BLUE SPRINGS, Mo. — After moving into four new facilities in each of the last four years, it’s safe to say the men and women at Vandoit in Blue Springs have been very busy recently.
“RV-ing is, as you’ve read, it’s the biggest it’s ever been and it keeps going up,” said Jared McCauslin, the company’s cofounder. “And the piece of it that we are is the van life piece.”
Vandoit takes Ford Transit vans from the nearby Claycomo plant and custom retrofits the vans to cater to the rapidly growing adventure van industry.
The notion of selling your house and hitting the open road has been steadily growing since the recession of 2008. The COVID-19 pandemic has only hastened it, and there’s one more cultural phenomenon that’s fueling the so-called #vanlife, modern-day nomad lifestyle:
The movie “Nomadland.”
In addition to winning the Golden Globe for Best Drama, and being considered an Oscar favorite, the film is putting the spotlight on a growing subculture.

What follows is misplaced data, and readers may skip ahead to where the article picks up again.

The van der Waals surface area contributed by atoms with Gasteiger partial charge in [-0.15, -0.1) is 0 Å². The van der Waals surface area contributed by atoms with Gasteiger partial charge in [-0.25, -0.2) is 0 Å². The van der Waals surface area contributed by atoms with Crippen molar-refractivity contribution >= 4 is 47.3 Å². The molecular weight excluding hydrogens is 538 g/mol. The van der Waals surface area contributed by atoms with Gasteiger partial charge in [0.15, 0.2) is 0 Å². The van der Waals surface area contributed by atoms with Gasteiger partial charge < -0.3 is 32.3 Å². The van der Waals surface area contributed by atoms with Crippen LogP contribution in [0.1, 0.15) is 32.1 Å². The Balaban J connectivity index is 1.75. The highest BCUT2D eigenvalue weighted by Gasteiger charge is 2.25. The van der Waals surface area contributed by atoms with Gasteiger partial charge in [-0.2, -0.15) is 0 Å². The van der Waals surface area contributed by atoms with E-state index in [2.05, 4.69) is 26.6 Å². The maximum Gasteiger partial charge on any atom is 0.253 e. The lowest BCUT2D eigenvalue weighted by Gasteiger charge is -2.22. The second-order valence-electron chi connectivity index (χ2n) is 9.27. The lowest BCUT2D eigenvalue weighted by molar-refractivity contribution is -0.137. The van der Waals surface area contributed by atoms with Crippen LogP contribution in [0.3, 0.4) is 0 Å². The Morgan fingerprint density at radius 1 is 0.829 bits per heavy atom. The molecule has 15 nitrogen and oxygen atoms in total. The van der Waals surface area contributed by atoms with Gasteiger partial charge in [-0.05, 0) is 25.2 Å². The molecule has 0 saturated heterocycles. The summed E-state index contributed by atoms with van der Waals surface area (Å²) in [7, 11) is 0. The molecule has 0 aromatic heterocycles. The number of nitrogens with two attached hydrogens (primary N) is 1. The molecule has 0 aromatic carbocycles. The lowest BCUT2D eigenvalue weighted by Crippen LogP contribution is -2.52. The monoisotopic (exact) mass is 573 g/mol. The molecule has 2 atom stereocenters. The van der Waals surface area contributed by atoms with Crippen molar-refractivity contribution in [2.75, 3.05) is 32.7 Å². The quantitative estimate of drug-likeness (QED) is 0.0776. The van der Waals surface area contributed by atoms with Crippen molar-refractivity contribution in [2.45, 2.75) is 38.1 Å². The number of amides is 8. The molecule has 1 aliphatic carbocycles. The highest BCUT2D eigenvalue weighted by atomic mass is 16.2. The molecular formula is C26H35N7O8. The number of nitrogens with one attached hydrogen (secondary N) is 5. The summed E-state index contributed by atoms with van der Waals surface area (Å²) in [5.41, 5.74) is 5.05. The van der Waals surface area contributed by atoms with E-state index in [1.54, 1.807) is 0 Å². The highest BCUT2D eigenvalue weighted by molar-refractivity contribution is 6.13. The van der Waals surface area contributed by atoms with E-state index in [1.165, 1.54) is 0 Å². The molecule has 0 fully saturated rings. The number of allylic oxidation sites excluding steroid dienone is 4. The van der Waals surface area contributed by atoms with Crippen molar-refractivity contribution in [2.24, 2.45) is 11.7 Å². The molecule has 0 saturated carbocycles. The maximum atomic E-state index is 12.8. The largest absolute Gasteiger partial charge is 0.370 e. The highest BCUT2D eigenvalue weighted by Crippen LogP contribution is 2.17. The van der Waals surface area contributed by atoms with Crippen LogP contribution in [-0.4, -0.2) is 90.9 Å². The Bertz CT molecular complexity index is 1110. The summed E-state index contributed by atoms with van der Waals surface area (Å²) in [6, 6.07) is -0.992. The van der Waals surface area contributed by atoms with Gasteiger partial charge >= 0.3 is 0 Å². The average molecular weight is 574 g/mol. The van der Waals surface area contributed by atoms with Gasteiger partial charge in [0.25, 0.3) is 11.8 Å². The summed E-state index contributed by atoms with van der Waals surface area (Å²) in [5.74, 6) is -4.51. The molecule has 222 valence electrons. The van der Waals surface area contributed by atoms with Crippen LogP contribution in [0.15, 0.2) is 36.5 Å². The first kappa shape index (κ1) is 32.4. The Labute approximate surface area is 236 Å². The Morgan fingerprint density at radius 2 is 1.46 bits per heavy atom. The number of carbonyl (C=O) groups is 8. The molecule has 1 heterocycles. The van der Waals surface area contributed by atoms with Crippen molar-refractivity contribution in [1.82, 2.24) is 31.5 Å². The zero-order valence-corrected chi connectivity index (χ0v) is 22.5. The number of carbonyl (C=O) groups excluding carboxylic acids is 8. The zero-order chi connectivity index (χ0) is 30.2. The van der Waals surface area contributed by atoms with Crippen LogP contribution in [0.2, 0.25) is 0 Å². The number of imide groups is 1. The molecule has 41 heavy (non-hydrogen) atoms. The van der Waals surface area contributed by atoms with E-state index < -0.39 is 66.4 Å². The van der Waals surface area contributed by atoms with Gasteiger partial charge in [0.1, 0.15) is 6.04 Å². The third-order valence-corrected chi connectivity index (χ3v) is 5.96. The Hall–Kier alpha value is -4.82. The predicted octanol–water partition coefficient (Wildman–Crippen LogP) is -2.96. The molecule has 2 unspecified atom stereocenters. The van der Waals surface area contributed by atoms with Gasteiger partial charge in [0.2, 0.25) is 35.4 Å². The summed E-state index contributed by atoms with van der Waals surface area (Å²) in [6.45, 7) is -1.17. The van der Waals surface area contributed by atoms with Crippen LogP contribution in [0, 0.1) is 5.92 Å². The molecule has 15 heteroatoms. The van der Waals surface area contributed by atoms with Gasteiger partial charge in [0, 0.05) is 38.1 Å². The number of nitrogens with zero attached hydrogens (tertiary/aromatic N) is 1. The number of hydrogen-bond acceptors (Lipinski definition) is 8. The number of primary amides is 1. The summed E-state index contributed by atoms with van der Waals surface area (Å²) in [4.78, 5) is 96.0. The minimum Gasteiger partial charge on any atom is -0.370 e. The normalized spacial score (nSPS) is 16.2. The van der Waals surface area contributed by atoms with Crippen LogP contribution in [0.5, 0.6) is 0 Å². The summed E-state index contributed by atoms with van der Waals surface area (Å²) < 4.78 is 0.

“The whole ‘Nomadland’, the movement, that movie, that’s something that everyone in this industry said, ‘OK, now people are trying to put attention towards what we’ve been doing really for a very long time.’”
Jody Strauch planned for years to live on the open road. After a retiring from her position as a professor at Northwest Missouri State University, Strauch now criss-crosses America, making her home wherever she stops her RV.
From her parked vehicle in Yuma, Ariz., Strauch says the feelings of freedom and control are some of the biggest attractions.
“So people who have lost their jobs or can’t afford to live where they live, being on the road gives you a little more control over your life then when you’re in the rat race and that kind of thing,” Strauch said.
Strauch cautions that some may romanticize the modern day nomad lifestyle without doing the proper amount of research before jumping into it.
“I think people have to understand that everybody out here has a completely different story.”